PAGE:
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Frayed Careers in the Gig Economy: Rhythms of Career Privilege and Disadvantage

Yerby, Elaine (2020) 'Frayed Careers in the Gig Economy: Rhythms of Career Privilege and Disadvantage.' In: Page-Tickell, Rebecca and Yerby, Elaine, (eds.) Conflict and Shifting Boundaries in the Gig Economy: An Interdisciplinary Analysis. Emerald, pp. 161-181.

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Abstract

Career management research and literature has been slow to respond to the rise of the gig economy. Perhaps in part due to the temporal, flexible and shifting nature of the gig economy, there could be an assumption that the boundaryless and protean career management models that have dominated careers thinking for nearly 30 years retain and extend their applicability. However, whilst there is clear resonance with discourses such as boundaryless, portfolio and protean careers within the gig economy, this chapter will argue these models cannot adequately address female career management experiences. Through a feminist poststructuralist and intersectional lens, the concept of the frayed career is advocated as a more useful approach for understanding the impact of gender and intersecting subject positions on career management experiences. With growing numbers of women employed in the gig economy and in addressing calls for a greater focus on gender and intersecting identities on the experiences of gig work, this chapter analyses the role of gender, ethnicity and class and career management outcomes in the gig economy amongst Human Resources professionals. The frayed career concept is used to demonstrate how gig work can be incorporated into the rhythmicity of a career and how shifting intersectional positions can reveal alternative discourses of privilege and precarity from the otherwise assumed position of multiple disadvantage. In doing so there is an opportunity to reflect on appropriate career management guidance for women in the gig economy beyond the dichotomous positions of privilege or disadvantage and career solutions based on Westernised linear career ideals.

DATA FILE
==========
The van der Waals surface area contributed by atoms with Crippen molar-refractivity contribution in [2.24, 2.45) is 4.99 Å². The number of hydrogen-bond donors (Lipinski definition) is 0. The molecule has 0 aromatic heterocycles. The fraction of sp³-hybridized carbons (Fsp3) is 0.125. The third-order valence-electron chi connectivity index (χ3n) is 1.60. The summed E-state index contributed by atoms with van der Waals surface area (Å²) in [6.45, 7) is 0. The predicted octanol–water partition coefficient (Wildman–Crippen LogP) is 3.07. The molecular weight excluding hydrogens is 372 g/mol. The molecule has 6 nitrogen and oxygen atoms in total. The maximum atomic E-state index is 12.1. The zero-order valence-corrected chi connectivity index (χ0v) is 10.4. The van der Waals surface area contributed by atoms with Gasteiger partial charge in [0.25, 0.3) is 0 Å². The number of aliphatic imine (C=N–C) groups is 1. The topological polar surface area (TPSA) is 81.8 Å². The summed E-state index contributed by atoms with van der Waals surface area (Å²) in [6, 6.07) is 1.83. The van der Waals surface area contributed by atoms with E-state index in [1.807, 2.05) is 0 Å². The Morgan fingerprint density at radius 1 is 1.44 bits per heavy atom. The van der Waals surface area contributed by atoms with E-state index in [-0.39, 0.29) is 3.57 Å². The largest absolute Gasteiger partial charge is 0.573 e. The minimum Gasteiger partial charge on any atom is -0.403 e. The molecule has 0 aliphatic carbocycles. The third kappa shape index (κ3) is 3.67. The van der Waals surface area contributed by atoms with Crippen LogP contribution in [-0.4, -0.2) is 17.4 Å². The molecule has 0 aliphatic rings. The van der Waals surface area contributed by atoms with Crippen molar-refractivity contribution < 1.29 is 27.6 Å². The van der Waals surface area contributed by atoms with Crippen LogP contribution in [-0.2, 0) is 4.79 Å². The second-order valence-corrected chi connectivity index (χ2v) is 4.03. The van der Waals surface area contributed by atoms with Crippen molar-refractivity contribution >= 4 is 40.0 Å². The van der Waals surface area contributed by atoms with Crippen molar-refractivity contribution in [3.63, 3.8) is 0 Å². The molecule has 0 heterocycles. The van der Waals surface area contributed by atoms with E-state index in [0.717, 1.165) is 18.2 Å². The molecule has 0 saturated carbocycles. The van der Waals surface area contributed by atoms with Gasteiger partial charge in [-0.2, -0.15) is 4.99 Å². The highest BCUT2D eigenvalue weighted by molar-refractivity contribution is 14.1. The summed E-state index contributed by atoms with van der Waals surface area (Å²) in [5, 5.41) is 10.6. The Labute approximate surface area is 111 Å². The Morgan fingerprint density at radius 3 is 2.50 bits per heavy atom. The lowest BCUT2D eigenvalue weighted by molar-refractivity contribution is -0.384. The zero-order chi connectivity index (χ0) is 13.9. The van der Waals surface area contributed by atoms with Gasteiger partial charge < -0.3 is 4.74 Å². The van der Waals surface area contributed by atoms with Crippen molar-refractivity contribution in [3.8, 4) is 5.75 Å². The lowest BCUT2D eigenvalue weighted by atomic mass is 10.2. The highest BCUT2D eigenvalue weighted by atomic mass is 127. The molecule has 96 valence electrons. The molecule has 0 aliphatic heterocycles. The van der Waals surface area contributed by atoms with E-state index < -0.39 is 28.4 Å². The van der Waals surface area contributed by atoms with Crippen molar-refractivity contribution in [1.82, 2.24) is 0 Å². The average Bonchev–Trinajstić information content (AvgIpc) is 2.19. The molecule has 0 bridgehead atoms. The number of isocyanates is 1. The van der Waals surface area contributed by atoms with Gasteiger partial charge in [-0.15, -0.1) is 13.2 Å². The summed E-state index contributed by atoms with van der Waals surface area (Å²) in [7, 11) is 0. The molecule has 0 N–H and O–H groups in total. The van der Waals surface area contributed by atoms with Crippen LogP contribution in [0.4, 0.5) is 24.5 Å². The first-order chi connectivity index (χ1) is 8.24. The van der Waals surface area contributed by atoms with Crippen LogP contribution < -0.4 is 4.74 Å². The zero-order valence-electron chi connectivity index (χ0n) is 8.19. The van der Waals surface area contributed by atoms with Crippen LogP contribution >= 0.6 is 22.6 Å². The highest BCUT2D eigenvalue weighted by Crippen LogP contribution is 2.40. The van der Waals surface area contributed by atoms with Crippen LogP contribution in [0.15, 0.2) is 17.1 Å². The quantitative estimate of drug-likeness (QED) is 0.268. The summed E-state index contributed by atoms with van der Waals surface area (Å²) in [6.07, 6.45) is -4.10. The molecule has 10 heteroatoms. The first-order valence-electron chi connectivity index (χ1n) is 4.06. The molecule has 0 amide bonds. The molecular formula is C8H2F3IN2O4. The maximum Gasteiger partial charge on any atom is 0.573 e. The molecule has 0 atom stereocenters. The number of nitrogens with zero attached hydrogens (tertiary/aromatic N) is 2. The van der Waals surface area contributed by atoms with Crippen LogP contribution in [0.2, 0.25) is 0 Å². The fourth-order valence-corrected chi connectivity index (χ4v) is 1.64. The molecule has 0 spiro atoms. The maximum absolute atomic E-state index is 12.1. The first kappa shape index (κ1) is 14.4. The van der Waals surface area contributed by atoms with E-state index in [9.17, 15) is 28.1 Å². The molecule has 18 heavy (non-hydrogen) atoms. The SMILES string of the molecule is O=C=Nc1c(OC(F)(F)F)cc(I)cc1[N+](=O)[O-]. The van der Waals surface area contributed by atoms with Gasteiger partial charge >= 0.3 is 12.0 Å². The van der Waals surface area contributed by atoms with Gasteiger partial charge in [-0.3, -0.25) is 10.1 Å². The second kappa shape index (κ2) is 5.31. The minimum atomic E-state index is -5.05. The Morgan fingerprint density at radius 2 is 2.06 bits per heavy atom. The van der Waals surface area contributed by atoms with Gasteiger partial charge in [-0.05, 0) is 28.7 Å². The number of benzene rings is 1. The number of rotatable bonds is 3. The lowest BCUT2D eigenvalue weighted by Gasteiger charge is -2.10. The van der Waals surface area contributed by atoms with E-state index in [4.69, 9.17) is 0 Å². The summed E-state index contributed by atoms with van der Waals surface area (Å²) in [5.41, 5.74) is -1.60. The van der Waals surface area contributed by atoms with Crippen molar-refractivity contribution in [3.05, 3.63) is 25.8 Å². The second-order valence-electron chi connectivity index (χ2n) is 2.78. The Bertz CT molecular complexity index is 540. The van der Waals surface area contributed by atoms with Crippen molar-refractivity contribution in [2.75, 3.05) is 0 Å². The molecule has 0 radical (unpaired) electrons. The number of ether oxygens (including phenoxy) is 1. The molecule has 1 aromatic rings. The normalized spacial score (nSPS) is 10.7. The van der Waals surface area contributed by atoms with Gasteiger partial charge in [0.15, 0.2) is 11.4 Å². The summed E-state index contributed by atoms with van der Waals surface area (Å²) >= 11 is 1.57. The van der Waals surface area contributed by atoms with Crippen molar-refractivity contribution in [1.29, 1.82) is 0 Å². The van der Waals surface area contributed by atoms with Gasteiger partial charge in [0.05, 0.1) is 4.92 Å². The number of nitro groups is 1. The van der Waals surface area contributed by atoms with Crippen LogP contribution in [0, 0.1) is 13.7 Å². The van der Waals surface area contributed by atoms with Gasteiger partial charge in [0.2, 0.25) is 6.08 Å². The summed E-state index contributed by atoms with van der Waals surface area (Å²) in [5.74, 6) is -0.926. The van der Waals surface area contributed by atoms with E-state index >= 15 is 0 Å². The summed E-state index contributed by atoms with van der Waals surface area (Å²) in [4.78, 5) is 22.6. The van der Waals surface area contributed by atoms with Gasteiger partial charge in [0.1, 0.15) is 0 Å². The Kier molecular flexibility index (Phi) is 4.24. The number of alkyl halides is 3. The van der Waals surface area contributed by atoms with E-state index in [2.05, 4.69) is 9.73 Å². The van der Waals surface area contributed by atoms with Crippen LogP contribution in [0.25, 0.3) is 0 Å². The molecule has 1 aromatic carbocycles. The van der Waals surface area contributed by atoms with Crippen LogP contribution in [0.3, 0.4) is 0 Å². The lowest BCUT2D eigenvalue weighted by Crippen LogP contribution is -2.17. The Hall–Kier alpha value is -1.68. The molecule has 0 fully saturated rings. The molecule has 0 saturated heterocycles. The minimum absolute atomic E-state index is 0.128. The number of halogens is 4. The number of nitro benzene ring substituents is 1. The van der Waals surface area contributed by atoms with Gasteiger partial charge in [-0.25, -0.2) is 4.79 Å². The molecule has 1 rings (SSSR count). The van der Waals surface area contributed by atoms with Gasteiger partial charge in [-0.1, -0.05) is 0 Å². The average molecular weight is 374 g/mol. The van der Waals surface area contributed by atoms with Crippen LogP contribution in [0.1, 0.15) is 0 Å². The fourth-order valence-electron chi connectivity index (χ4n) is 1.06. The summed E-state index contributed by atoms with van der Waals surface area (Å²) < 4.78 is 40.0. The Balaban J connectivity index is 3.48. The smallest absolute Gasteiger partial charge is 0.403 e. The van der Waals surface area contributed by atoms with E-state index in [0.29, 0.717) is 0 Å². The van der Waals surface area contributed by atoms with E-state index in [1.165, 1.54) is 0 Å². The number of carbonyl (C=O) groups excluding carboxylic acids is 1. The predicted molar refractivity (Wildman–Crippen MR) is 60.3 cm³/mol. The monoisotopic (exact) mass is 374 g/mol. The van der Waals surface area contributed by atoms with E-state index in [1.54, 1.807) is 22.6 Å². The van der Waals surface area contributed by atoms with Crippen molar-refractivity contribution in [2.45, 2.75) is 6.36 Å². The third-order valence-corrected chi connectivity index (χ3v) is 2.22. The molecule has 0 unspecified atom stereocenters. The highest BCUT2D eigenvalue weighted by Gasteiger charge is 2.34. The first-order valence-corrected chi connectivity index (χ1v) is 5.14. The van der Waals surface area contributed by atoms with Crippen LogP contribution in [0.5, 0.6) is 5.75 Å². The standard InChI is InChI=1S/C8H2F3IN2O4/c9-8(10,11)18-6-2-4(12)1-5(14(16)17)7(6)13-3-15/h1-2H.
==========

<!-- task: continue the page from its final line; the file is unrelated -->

Item Type: Book Section
Divisions: Faculty of Social Sciences
Faculty of Social Sciences > Essex Business School
SWORD Depositor: Elements
Depositing User: Elements
Date Deposited: 10 Mar 2022 19:24
Last Modified: 10 Mar 2022 19:24
URI: http://repository.essex.ac.uk/id/eprint/32488

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